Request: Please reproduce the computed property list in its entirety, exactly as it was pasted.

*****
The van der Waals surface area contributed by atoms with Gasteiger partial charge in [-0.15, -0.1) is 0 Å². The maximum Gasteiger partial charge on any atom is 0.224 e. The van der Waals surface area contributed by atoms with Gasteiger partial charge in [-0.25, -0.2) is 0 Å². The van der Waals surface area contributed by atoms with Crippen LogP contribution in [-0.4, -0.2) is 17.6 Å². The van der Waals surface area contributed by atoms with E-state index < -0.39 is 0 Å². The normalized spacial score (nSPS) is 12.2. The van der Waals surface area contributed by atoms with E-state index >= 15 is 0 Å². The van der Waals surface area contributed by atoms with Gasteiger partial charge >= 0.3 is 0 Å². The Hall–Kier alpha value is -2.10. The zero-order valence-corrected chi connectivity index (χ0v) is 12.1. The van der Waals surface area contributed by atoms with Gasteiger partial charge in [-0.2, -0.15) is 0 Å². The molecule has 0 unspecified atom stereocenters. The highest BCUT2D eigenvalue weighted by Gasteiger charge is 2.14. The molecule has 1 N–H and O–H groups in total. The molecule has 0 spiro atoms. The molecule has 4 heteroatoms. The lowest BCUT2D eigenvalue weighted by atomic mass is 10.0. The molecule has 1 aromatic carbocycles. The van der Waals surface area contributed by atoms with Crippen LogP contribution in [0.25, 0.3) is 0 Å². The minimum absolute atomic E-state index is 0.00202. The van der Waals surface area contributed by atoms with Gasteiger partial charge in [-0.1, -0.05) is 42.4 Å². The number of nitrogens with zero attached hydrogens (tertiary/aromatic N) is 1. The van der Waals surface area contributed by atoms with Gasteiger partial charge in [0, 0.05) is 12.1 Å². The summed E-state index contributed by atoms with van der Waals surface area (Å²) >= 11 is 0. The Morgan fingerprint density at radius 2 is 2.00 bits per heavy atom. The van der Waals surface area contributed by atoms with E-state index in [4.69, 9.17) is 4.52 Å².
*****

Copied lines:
The van der Waals surface area contributed by atoms with Gasteiger partial charge in [-0.15, -0.1) is 0 Å². The maximum Gasteiger partial charge on any atom is 0.224 e. The van der Waals surface area contributed by atoms with Gasteiger partial charge in [-0.25, -0.2) is 0 Å². The van der Waals surface area contributed by atoms with Crippen LogP contribution in [-0.4, -0.2) is 17.6 Å². The van der Waals surface area contributed by atoms with E-state index < -0.39 is 0 Å². The normalized spacial score (nSPS) is 12.2. The van der Waals surface area contributed by atoms with E-state index >= 15 is 0 Å². The van der Waals surface area contributed by atoms with Gasteiger partial charge >= 0.3 is 0 Å². The Hall–Kier alpha value is -2.10. The zero-order valence-corrected chi connectivity index (χ0v) is 12.1. The van der Waals surface area contributed by atoms with Gasteiger partial charge in [-0.2, -0.15) is 0 Å². The molecule has 0 unspecified atom stereocenters. The highest BCUT2D eigenvalue weighted by Gasteiger charge is 2.14. The molecule has 1 N–H and O–H groups in total. The molecule has 0 spiro atoms. The molecule has 4 heteroatoms. The lowest BCUT2D eigenvalue weighted by atomic mass is 10.0. The molecule has 1 aromatic carbocycles. The van der Waals surface area contributed by atoms with Crippen LogP contribution in [0.25, 0.3) is 0 Å². The minimum absolute atomic E-state index is 0.00202. The van der Waals surface area contributed by atoms with Gasteiger partial charge in [-0.1, -0.05) is 42.4 Å². The number of nitrogens with zero attached hydrogens (tertiary/aromatic N) is 1. The van der Waals surface area contributed by atoms with Gasteiger partial charge in [0, 0.05) is 12.1 Å². The summed E-state index contributed by atoms with van der Waals surface area (Å²) >= 11 is 0. The Morgan fingerprint density at radius 2 is 2.00 bits per heavy atom. The van der Waals surface area contributed by atoms with E-state index in [4.69, 9.17) is 4.52 Å².